About this time each year, cybersecurity pundits cast predictions for what issues will make headlines in the year to come. We’ve certainly contributed our fair share.
Instead of assessing what the next 365 days will bring—an arbitrary timeframe, if you ask me—we’re looking forward with a three year rolling window. We’ll re-examine every year, highlighting what we’re still bullish on, and where our predictions no longer seem likely.
Most people define mobile devices — smartphones and tablets — as those running a mobile-optimized operating system (e.g. iOS, Android, Windows Phone). There’s a trend emerging, however, in which traditional mobile devices are gaining functionality typically associated with PCs. At the same time, PCs are being architected more like mobile devices — an interbreeding of species, if you will. The iPad Pro, for example, has a keyboard. With Windows 10, phones and tablets can run “Universal” apps that also run on PCs. Windows 10 also has application-layer sandboxing, code-signing, and an app store with apps pre-vetted by Microsoft. In certain configurations (i.e. enterprise-managed devices), a laptop running Windows 10 has a security architecture that looks strikingly similar to a smartphone or tablet. We expect the blending of species to continue and cause the classic differentiators between mobile devices and PCs to (eventually) disintegrate into a difference in nothing more than screen size.
The rumors of the enterprise network perimeter’s death have been greatly exaggerated. While many major breaches involve an attacker bypassing a firewall to get at valuable data behind it, most organizations still use the perimeter as a cornerstone of their security architecture. Even when moving to the cloud, enterprises often extend their perimeter to virtual systems. Because business needs dictate having innumerable exceptions to perimeter access controls (e.g. open ports for web services, partners and contractors needing access, VPNs and Wi-Fi granting access to unmanaged devices), IT no longer effectively controls what can get behind the firewall. We foresee “re-perimeterization,” where instead of monolithic internal networks, enterprises will build micro-perimeters that protect individual applications and data stores, each enforcing its own security policy.
In the past, increasing focus on cybersecurity meant buying “yet another box.” Deploying solutions without first understanding the problems to solve and a strategy to solve them has proven ineffective and mega-breaches have proliferated over the past few years. Real progress, however, will come by measuring *actual* risk reduction, instead of aiming for the hollow victory of solution deployment. Cybersecurity professionals will need to show how their technical solutions have reduced risk across an organization and the companies behind those technical solutions will need to measure success based on their effectiveness. This is a significant shift from the current paradigm that often highlights implementation over efficacy, and a lot of security vendors won’t be happy.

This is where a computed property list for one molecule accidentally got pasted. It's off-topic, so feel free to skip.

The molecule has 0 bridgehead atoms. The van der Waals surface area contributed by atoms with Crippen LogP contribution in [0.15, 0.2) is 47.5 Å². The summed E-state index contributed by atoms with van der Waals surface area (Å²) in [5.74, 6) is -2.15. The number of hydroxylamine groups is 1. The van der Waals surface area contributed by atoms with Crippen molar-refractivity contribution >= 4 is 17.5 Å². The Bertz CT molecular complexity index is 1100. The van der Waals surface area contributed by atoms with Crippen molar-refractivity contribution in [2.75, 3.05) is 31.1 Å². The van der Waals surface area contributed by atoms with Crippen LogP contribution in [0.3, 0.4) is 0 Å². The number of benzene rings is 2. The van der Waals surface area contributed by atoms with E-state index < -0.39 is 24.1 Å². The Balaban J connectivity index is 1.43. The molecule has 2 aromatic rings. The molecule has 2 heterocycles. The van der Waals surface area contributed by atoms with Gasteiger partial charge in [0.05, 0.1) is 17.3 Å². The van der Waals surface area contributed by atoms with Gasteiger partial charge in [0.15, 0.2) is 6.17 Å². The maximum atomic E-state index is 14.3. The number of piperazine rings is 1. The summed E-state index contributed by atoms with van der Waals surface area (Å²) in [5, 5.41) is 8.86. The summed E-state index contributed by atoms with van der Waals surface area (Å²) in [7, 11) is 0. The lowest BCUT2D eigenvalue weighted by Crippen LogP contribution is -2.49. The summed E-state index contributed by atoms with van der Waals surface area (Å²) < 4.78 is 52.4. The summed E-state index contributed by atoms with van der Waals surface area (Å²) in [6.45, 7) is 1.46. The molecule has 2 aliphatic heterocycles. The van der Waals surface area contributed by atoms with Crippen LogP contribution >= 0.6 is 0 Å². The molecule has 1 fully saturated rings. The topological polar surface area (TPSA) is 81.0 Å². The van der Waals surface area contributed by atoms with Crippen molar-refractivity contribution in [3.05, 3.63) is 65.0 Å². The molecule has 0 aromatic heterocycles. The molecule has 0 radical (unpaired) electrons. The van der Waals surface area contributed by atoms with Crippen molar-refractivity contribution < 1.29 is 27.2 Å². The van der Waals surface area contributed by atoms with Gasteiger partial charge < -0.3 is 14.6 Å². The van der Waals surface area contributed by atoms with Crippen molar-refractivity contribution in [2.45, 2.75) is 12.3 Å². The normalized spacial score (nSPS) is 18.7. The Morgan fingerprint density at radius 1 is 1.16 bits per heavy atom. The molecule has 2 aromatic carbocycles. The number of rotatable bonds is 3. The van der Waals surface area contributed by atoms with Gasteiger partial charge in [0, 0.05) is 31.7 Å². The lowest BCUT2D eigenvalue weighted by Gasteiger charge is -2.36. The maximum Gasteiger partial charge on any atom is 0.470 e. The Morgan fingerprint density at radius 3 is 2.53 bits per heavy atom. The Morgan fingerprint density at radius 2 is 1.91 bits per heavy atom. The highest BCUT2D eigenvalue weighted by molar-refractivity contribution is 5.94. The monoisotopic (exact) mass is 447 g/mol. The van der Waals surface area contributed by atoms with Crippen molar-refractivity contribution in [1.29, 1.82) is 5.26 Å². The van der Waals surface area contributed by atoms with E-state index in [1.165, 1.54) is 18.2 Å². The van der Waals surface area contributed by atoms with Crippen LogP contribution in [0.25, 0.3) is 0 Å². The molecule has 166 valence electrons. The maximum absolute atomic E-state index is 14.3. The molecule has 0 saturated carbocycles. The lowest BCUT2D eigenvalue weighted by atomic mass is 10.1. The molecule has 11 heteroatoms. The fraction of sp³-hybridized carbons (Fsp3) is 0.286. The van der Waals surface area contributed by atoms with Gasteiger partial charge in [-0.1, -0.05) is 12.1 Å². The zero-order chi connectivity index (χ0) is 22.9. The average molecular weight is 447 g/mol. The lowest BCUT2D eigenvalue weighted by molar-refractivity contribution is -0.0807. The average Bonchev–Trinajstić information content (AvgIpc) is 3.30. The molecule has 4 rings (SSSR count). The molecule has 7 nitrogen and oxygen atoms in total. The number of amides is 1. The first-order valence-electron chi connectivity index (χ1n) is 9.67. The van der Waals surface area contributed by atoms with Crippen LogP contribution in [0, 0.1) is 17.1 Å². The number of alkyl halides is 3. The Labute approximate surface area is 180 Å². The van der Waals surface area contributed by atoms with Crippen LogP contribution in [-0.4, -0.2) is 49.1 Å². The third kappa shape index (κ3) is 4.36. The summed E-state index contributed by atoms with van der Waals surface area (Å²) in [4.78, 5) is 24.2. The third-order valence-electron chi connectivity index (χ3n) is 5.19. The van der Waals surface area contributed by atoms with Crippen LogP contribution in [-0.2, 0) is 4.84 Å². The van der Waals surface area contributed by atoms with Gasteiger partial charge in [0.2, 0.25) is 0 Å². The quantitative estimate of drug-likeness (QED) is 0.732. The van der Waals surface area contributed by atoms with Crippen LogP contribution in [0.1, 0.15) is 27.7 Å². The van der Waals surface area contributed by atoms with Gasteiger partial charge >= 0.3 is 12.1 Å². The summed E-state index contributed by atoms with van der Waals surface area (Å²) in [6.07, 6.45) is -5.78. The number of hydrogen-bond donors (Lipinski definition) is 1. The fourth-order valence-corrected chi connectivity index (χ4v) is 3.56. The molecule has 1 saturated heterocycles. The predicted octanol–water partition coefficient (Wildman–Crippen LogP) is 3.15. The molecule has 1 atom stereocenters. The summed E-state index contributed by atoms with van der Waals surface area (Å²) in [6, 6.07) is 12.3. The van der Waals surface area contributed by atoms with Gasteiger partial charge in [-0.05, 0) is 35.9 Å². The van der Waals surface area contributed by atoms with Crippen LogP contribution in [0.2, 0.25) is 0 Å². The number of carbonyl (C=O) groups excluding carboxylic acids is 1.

It’s fair to say that attackers are increasing their investment on iOS. If you view attackers as rational economic actors, investment in targeting iOS is logical, given Apple’s growing smartphone market share, currently around 14 percent globally as of Q2 2015 according to IDC. This year, for example, the XcodeGhost attack utilized trojanized versions of Xcode, Apple’s development environment, to inject malware into legitimate iOS apps when developers compiled them. Many of these infected apps subsequently made it onto the App Store.
We don’t believe that mainstream attacks from the App Store will become the norm. We do, however, foresee growth in enterprise-targeted iOS attacks given the large amount of data stored on and accessible to enterprise mobile devices and the high prevalence of iOS devices in enterprise environments. It’s highly likely that enterprise targeted attacks on iOS will be conducted via a combination of malicious apps, exploitation of vulnerabilities in legitimate apps, operating system exploitation, and end-user social engineering.
The password is possibly the single largest security problem on the Internet today. Weak passwords, individuals re-using passwords across sites, and password resets being available to anyone with access to your email all contribute to the password being an Achilles heel in even a very paranoid person’s security posture. Increasingly, individuals and organizations are adopting password managers and multi-factor authentication technologies to plug some of the holes in password-based authentication. Going forward, we foresee a world where practically everyone uses their smartphone as a multi-factor authentication element. In this world, the smartphone becomes your most valuable asset: both something that enables you to unlock your life online and a target for attackers seeking to access your services.
We also asked asked ourselves, “How many of our past predictions have actually come to pass?” Where is my flying car? Where is my hoverboard? We decided to look back at our past predictions to see what we got right and where we were wrong so we can get better in future years.
For more detail, check out our Slideshare.